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Martin Kevorkian, Chair CAL 226, Mailcode B5000, Austin, TX 78712 • 512-471-4991

Fall 2005

E 392M • Did Women Have a Renaissance?

Unique Days Time Location Instructor
33695 TTh
2:00 PM-3:30 PM
PAR 305

Course Description

The myth of the Renaissance as an era of universal enlightenment and progress has been challenged in a variety of ways over the last three decades, but especially as that myth relates to the history of women. Did women actually have a Renaissance, asked the historian Joan Kelly in a seminal essay. She suggests, in fact, that they did not, and that the status of women in Europe began to decline after the medieval period. According to her argument, one need not assume that the rise of humanism, capitalism, and the modern state affected the lives of most women in particularly positive ways, contrary to the assertions of earlier historians. Members of this course will attempt to evaluate in a number of contexts the status of women in early modern Europe. What claims have been made, for example, about the economic and political standing of women at various times and various places during the early modern period? Moreover, to what extent did representations of women in the literature, theology, science, and social theory of the time reflect or determine the historical reality of their situations?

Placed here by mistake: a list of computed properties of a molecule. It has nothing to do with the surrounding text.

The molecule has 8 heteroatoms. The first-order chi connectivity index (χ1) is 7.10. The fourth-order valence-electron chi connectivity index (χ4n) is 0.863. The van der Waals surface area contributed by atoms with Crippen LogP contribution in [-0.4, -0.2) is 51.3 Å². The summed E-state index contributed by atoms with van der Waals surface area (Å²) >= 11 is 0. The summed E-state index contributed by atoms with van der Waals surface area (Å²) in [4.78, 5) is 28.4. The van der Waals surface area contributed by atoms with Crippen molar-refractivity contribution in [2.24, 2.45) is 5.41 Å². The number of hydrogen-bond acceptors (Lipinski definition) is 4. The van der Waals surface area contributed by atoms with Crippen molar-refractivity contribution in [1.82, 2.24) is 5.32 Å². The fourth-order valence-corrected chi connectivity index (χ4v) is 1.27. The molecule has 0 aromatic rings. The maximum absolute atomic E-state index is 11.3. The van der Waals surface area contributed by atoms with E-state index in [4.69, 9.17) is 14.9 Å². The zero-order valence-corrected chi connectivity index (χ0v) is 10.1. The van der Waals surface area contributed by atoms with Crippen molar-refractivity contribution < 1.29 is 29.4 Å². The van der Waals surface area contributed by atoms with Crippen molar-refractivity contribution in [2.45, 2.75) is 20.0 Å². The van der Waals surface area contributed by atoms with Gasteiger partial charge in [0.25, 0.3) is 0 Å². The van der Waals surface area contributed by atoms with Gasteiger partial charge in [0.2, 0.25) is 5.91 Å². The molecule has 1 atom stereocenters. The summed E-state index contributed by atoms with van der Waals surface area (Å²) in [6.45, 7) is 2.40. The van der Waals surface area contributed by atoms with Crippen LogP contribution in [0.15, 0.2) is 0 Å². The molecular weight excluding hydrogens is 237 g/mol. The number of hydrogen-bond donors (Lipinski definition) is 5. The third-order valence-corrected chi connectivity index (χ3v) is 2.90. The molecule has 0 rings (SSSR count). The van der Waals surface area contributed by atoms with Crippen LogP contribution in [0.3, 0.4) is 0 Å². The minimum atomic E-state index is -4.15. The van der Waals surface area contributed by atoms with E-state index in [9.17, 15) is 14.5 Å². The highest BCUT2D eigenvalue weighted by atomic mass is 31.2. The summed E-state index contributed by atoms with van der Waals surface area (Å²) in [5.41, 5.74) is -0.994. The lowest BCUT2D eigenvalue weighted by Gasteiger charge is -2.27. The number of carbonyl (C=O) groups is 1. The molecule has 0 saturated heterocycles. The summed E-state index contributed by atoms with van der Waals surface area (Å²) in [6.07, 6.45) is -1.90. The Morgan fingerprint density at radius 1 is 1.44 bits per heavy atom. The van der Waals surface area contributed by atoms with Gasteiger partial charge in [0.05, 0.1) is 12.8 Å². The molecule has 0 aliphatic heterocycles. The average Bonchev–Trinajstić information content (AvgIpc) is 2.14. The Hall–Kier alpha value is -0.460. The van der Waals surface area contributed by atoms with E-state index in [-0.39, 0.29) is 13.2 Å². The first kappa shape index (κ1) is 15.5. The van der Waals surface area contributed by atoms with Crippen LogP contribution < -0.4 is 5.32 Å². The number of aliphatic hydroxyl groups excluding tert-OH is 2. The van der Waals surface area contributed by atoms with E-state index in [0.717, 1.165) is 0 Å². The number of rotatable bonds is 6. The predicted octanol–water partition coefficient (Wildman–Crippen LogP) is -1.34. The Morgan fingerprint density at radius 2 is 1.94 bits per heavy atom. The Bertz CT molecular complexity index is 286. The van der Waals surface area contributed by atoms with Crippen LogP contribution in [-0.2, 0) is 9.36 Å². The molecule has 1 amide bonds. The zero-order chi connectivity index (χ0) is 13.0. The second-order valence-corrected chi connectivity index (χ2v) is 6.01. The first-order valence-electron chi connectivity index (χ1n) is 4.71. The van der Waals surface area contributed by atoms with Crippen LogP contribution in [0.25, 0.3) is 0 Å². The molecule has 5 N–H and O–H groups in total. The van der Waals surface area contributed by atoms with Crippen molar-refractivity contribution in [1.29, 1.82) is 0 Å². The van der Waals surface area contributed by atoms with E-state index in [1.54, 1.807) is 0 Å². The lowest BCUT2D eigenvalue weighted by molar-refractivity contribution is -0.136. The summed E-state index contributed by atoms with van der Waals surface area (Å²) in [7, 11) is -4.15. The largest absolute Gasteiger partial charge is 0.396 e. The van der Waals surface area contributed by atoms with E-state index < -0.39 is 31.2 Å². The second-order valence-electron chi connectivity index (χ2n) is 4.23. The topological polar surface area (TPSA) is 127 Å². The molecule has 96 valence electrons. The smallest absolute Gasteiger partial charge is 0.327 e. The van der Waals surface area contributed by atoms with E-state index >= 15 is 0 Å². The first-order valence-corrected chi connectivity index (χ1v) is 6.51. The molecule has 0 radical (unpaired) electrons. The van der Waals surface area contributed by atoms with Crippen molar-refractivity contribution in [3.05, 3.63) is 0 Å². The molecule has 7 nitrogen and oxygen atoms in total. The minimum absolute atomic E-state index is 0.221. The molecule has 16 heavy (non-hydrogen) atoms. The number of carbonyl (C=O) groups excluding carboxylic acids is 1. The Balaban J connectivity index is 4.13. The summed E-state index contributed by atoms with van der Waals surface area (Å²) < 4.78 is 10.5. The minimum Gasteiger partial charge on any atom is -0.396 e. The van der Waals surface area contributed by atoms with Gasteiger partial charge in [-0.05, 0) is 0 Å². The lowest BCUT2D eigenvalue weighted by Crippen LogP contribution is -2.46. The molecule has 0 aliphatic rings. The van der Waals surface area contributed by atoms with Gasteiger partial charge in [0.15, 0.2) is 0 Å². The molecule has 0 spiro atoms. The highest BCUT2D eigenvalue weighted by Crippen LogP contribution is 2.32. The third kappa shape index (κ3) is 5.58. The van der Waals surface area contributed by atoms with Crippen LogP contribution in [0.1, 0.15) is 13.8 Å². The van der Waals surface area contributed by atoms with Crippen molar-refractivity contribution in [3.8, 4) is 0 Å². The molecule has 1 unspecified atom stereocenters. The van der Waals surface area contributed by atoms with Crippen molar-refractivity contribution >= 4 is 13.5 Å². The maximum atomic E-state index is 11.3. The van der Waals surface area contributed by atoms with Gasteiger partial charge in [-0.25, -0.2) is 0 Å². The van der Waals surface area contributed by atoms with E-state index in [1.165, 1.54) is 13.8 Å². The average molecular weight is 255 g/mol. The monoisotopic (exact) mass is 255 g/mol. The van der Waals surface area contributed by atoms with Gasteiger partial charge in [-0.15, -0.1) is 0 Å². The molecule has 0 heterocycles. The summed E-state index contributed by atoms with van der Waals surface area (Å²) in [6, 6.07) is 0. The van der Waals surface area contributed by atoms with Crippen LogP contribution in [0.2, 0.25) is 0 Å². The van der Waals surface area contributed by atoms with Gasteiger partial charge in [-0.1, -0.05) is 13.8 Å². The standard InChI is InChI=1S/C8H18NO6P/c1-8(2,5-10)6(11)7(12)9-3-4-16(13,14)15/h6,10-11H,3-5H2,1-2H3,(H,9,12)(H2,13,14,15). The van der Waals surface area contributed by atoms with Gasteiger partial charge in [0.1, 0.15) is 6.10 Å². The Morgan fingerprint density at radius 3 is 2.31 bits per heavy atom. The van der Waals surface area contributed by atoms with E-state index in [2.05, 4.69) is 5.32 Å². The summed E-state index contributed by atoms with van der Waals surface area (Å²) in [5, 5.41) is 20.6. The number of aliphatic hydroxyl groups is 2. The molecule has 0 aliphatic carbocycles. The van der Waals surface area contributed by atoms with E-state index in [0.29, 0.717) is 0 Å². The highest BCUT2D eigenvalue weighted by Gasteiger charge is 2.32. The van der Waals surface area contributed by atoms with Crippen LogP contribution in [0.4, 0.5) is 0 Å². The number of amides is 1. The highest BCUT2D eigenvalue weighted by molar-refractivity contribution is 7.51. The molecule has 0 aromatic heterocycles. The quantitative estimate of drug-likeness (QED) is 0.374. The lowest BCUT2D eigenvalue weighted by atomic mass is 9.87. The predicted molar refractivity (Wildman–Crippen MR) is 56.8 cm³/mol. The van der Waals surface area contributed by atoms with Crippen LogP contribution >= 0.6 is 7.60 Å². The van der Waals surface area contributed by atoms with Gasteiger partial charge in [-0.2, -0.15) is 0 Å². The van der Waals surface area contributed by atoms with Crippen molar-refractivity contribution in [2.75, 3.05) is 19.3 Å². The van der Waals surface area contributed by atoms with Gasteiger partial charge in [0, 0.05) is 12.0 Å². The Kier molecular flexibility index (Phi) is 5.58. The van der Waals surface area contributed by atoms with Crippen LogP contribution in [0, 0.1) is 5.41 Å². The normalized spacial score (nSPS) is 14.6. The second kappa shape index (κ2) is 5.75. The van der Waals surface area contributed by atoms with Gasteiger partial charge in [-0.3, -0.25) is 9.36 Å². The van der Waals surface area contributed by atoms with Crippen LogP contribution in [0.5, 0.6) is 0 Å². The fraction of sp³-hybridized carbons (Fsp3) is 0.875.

In addition, (and this is new to this course), we will analyze the situations of non-European womeni.e., women in Africa, Asia, and the Americas--during the sixteenth century. It has become increasingly clear to the current generation of early modernists that the apparent great leap forward in sixteenth-century Europe was made possible by colonial and/or slave labor. In this course we will look at the particular contributions of certain groups of non-European women to the new global economies of Spain, Portugal, the Netherlands, and England. This is a rich and intriguing field of study, and Im excited about adding this dimension to the course.

Participants in the course will avail themselves of a large body of new research as they approach both canonical texts and less well known works. The aims of the course (in addition to those suggested above) are to promote original research in a topical area of Renaissance studies, and also to approach the past and its artifacts with a self-conscious understanding of the methods of inquiry available.


Mary Sidney, Pamphilia to Amphilanthus

Elizabeth Cary, The Tragedy of Mariam

Margaret Cavendish, The Blazing World

Veronica Franco, Poems and Selected Letters

Marguerite de Navarre, Heptameron

Teresa of Avila, Life of St. Teresa

Vives, Instruction of a Christian Woman

Kramer and Sprenger, The Malleus maleficarum

Columbus, Diary

Vespucci, Letters from a New World

Raleigh, The discovery of the large, rich, and beautiful empire of Guiana

Leo Africanus, A Geographical History of Africa

Linschoten, Travels of Jan van Linschoten

SECONDARY SOURCES The secondary literature on topics relating to women in the early modern period is vast. I will likely assign four or five books providing overviews of the field(s), and then compile a packet of twenty essays or book chapters.


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